Self-driving cars are the new black. Every OEM and major tech company is taking on the autonomous challenge, and the competition is fierce.
As an OEM or Tier 1 supplier, the landscape is rife with offerings, software tools that are aimed at assisting all areas of autonomous vehicle development and validation, many of them pioneering grabs at what is promising to be the Wild West of automotive engineering in the coming years. And yes, some of these tools are either direct or indirect products of the gaming industry.
If anyone asked the question, “Would you trust your autonomous vehicle validation to a game?” most of us would cringe a little. But such questions are actually not too far off the mark these days.
Gaming tech vs Engineering tech
At one extreme end of the spectrum of emerging offerings, online education provider, Udacity, recently announced that its students have built an open source autonomous car simulator as way to promote Udacity’s self-driving car nano-degree program. The simulator is available to anyone with a working knowledge of Unity (graphics) to download the assets, load pre-existing scenes, and create their own virtual test drives. Is this a base-level tool that will be accepted by some sector(s) of the automotive industry? Or is it too “gamey” to be taken seriously?
Whilst hacking away at reality augmentations might seem more at home in a film like The Matrix, open source coding could be the driving force (please excuse the pun) behind the software developments that will ultimately see autonomous vehicles make the switch from concept to working reality.
High quality graphics environments with gaming pedigree can certainly be exploited by engineers to ‘educate’ vehicles and inform their behaviour in various types of simulations. For example, Renault Group and many others are working on AI learning algorithms that depend on assessments of vehicle interactions with (real or virtual) environments:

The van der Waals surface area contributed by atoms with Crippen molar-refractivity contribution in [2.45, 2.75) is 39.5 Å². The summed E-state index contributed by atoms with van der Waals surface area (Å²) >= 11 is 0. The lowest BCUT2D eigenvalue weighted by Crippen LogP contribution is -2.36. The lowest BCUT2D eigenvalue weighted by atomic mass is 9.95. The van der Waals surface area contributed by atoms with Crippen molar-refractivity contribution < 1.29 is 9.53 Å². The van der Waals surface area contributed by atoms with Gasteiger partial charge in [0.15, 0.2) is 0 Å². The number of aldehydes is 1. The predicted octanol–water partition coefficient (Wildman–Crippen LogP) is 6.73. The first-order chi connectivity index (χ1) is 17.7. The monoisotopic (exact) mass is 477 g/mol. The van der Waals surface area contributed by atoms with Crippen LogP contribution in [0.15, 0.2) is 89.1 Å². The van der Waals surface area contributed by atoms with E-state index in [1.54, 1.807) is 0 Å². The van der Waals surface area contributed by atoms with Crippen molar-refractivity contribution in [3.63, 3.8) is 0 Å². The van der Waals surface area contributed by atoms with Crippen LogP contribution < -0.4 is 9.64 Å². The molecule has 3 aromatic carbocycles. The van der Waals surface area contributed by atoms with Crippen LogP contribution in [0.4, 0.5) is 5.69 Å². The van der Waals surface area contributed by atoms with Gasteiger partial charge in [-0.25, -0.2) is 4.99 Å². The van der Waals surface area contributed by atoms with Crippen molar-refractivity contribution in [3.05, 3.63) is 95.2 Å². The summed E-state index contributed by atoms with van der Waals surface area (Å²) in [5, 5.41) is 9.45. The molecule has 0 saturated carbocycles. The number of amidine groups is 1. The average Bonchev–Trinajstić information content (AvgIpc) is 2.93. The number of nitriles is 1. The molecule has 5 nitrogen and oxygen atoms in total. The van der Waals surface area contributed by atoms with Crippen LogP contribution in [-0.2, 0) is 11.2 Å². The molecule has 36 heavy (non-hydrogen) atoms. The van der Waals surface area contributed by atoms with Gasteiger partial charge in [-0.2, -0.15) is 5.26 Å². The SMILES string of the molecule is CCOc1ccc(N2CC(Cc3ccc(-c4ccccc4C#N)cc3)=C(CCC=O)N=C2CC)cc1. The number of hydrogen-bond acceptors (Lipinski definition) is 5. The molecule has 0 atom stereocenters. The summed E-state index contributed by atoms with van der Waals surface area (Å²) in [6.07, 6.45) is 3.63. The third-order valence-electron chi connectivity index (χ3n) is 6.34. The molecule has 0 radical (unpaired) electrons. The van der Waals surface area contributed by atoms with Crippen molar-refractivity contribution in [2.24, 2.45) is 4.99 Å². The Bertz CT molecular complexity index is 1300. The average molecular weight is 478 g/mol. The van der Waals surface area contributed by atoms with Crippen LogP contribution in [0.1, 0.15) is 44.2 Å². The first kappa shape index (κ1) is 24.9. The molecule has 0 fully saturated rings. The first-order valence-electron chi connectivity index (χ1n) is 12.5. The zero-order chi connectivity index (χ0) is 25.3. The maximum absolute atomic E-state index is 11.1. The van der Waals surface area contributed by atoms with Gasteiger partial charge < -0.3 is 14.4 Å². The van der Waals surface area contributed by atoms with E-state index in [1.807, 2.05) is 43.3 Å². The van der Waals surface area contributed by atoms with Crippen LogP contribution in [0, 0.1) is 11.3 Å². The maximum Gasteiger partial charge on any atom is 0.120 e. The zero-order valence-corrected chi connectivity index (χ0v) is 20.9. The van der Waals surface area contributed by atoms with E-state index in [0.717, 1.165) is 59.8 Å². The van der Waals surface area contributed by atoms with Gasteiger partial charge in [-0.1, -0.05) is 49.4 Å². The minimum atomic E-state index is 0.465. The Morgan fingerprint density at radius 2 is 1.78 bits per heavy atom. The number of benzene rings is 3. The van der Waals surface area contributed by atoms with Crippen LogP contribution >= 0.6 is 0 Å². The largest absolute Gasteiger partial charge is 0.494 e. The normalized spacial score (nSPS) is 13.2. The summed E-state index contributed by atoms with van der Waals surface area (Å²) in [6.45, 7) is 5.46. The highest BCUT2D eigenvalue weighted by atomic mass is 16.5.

A situation occurs, e.g., black ice on a roadway, and on-board logic perceives this as a risk, arrives at a decision about control intervention, and then commands some form of control system implementation that is appropriate for the situation. One result (outcome) may be the vehicle’s trajectory on the road, and the outcome assessment may be whether or not the vehicle was able to safely navigate through the situation. If the outcome is to be improved upon, and the boundaries for safe operation are to be explored, multiple trials will need to be conducted.
Simulation in a high quality virtual environment provides an ideal means to conduct such machine learning experiments, since the trials can be safely and cost-effectively run. The question of which software / graphics tool is best suited for this type of work is really one of fidelity. If a quick pass, yes/no answer is required, or if work is in its early stages, is there anything fundamentally wrong with using a “gaming” software solution as a tool? Perhaps not. Are there better, higher fidelity tools available to tackle the heavy lifting when detailed vehicle and environmental physics are brought into play for, say, virtual sign-offs? Absolutely.
Interestingly, certain types of validation (and simulation?) may soon come to be “not a choice.” For example, the Department for Transport recently released a code of practice for testing autonomous cars. Compliance is required, and the emphasis is clearly on vehicle testing in controlled environments. Of course, finding a “controlled environment” in the real world is not so simple. One needs at least the following:
- A run of consistent weather
- Agreement from local authorities to mark off a dedicated section of road or city; or an approved proving ground with the availability of specific scenes and conditions
- A vehicle with all the necessary kit that can, with some level of confidence, stay on course and not damage anything or anyone
These are big asks, even for the biggest OEMs with the best resources at their disposal. But in the world of simulation, the environment in which a virtual vehicle operates is, by default, a controlled one, and the wild cards of any experiment can be purposefully and carefully placed. In off-line simulations, the wild cards might be vehicle parameter variations or scripted sensor disturbances. In Driver-in-the-Loop (DIL) simulations, the wild cards can also include human-machine interactions.
Can virtual test drive environments be an effective substitute for proving ground based “smart cities” for autonomous vehicle development? Quite possibly, yes. This may, in fact, be where virtual validation officially comes into its own…
To learn more about how Driver-in-the-Loop (DIL) simulators are emerging as key validation tools for the cars of tomorrow, download our FREE white paper, “Look Down the Road: Driving Simulator Technology & How Automotive Manufacturers will Benefit.”